So I wonder if a lot of the Mrs. Robinson thing has/had to do with expectations (and fantasies) about what women and men should look like, and how they feel about all this. A brand-new male college grad should (so far as the popular audience is concerned) look a little older and more together than real male college grads look. (Still bedraggled, scrawny and pimply in many cases.) And "the older woman" should maybe -- at least in 1967 -- look like Anne Bancroft did. Certainly worked for the audience at that time anyway.

I had a friend (who'd be about 85 today if she were alive, sigh) who once told me that when she grew up, you automatically assumed that the teeth of anyone older than 40 were fake.

Posted by: Michael Blowhard on June 26, 2005 8:21 PM



A propos of we want that "reality" to embody certain of our fantasies and desires":
it works both ways; did in 58', too.
I'm thinking of the *Cat on a hot tin roof* and how 26 yr Taylor looks much older there than 33 yr Newman; you could easy reverse their ages, at least.

Posted by: Tatyana on June 26, 2005 9:01 PM




Thanks ricpic and MB!

ricpic:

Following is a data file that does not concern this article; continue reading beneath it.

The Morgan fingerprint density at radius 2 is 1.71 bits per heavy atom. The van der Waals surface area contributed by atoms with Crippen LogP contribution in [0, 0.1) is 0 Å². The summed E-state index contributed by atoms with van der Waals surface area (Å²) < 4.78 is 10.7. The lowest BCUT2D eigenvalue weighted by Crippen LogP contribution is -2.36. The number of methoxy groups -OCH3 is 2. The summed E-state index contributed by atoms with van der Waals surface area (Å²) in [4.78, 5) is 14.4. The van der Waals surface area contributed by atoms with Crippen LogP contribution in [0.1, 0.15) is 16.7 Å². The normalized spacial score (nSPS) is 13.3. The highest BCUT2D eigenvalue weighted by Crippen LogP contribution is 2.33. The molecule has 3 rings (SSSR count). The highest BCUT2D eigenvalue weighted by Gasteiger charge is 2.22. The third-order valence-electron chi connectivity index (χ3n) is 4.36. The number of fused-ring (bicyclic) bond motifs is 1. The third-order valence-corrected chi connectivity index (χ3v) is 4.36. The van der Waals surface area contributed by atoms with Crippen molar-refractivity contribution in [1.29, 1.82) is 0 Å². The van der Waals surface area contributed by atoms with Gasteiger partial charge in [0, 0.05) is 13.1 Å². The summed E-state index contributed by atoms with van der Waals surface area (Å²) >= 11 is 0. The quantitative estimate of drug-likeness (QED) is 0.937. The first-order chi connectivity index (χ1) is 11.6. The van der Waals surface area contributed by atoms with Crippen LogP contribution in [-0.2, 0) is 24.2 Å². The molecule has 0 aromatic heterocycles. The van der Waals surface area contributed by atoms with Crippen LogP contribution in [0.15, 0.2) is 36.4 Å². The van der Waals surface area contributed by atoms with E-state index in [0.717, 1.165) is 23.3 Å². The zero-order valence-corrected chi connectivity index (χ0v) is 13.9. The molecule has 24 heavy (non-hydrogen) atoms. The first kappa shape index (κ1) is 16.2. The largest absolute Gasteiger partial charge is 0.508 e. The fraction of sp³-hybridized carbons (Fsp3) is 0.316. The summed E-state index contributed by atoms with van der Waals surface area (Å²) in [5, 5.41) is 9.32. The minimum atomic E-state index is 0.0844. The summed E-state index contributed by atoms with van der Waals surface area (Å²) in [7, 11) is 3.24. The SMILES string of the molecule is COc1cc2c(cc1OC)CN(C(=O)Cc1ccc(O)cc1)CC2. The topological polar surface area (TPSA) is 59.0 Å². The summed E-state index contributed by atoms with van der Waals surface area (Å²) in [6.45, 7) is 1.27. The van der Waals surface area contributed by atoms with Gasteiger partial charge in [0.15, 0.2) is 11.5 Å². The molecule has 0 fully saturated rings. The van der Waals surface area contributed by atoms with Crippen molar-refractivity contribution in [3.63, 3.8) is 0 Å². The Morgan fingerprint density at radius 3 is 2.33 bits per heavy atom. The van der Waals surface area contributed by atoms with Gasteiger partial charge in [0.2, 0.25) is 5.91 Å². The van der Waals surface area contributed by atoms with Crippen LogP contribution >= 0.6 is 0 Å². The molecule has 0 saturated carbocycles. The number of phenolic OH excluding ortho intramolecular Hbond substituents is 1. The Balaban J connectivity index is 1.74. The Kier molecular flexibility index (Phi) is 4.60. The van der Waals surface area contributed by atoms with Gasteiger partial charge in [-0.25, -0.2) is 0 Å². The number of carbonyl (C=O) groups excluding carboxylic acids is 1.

I hadn't really thought about that, and I can see some truth to it -- although my guess is that at least a significant portion of young people in the 1950s didn't actually experience it as reassuring at the time, and that this may have been part of the reason for the era's youth "rebellion"?

My guess is that, for some reason, a good number of young people in the 1950s, unlike young people in previous generations, were probably impatient with the established clearly demarcated states, chaffed at them and found them stultifying. (My recollection of the stereotypical teenager in a TV sitcom at the time, for instance, is that he or she felt that he or she was already a "grownup" and wanted to be treated like one.) So it seems to me that it might be possible that the pluses of demarcated states become apparent only in retrospect -- when compared to the present state of affairs. But this is just an off the top of my head guess. (And I suppose a lot also depends on the temperament and personality of the individuals involved -- some liking it and some not.)

Also, it seems to me that in the business world demarcated states might have been used in the past by the "elders" to keep the young competition at bay. I suspect that, economically speaking, we may be better off with a looser, more ambiguous situation where "it doesn't matter how old you are, but what you can do that counts."